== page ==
WASHINGTON — Massachusetts Attorney General Martha Coakley, who last week filed a lawsuit against Ally Financial alleging that the firm pursued foreclosures illegally, is now asking Congress to investigate the firm's conduct.

In a letter to the chairmen of the Senate Banking Committee and the House Financial Services Committee, Coakley noted that U.S. taxpayers currently own 74% of Ally Financial, formerly known as GMAC, following a government bailout in 2008.

She asked the committees to investigate allegations of wrongdoing by Ally Financial and to consider holding hearings.

"The federal government should not allow Ally's serious misconduct and instead should hold them accountable for unlawful actions taken against borrowers," the letter stated.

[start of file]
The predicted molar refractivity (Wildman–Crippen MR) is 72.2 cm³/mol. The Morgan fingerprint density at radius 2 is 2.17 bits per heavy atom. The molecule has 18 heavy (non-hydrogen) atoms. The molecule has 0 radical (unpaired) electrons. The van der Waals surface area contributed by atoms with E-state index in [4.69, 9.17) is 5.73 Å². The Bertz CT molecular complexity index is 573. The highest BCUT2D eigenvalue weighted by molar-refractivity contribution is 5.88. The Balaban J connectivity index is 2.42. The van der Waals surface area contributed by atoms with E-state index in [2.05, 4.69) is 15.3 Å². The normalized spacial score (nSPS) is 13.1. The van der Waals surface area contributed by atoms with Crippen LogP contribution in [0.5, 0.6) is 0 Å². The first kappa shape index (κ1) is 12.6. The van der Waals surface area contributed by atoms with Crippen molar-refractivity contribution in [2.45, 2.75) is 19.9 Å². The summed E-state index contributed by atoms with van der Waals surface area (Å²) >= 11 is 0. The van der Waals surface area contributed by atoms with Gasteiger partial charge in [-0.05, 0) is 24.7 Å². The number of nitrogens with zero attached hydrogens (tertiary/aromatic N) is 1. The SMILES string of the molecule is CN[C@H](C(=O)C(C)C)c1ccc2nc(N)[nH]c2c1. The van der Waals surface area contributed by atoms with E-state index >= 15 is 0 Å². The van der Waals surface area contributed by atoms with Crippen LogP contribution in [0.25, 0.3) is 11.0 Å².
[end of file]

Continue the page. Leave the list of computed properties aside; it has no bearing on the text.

The Massachusetts lawsuit alleges that in numerous instances, Ally Financial engaged in unfair and deceptive practices in violation of state law. For example, the complaint alleges that Ally Financial commenced foreclosures when it was not the holder of the mortgage, that it used robo-signed documents, and that it made misrepresentations about loan modifications.

A day after the lawsuit was filed, Ally Financial subsidiary GMAC Mortgage said that it would stop purchasing new mortgage loans in Massachusetts.

On Wednesday, Massachusetts Rep. Barney Frank, the top Democrat on the House Financial Services Committee, threw his support behind Coakley's letter, issuing a call for the committee to hold a hearing.

Subscribe Now

Access to authoritative analysis and perspective and our data-driven report series.

14-Day Free Trial

No credit card required. Complete access to articles, breaking news and industry data.